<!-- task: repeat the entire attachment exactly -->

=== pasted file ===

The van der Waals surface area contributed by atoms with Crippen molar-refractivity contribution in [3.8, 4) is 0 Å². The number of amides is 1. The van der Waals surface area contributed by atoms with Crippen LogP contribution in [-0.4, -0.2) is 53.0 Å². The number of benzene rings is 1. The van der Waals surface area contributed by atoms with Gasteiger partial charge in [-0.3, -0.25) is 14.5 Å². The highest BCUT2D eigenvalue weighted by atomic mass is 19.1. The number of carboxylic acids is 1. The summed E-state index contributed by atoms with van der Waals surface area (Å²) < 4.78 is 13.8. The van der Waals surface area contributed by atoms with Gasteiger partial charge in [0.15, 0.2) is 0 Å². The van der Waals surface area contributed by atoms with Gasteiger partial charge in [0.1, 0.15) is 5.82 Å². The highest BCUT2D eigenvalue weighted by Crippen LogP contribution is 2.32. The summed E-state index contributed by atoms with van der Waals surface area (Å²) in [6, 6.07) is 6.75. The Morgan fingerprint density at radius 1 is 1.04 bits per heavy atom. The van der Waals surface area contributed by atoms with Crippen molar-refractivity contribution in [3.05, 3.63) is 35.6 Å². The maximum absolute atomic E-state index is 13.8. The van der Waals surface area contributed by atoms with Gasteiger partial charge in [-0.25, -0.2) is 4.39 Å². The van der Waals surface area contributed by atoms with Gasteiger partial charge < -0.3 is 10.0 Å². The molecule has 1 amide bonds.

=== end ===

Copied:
The van der Waals surface area contributed by atoms with Crippen molar-refractivity contribution in [3.8, 4) is 0 Å². The number of amides is 1. The van der Waals surface area contributed by atoms with Crippen LogP contribution in [-0.4, -0.2) is 53.0 Å². The number of benzene rings is 1. The van der Waals surface area contributed by atoms with Gasteiger partial charge in [-0.3, -0.25) is 14.5 Å². The highest BCUT2D eigenvalue weighted by atomic mass is 19.1. The number of carboxylic acids is 1. The summed E-state index contributed by atoms with van der Waals surface area (Å²) < 4.78 is 13.8. The van der Waals surface area contributed by atoms with Gasteiger partial charge in [0.15, 0.2) is 0 Å². The van der Waals surface area contributed by atoms with Gasteiger partial charge in [0.1, 0.15) is 5.82 Å². The highest BCUT2D eigenvalue weighted by Crippen LogP contribution is 2.32. The summed E-state index contributed by atoms with van der Waals surface area (Å²) in [6, 6.07) is 6.75. The Morgan fingerprint density at radius 1 is 1.04 bits per heavy atom. The van der Waals surface area contributed by atoms with Crippen molar-refractivity contribution in [3.05, 3.63) is 35.6 Å². The maximum absolute atomic E-state index is 13.8. The van der Waals surface area contributed by atoms with Gasteiger partial charge in [-0.25, -0.2) is 4.39 Å². The van der Waals surface area contributed by atoms with Gasteiger partial charge < -0.3 is 10.0 Å². The molecule has 1 amide bonds.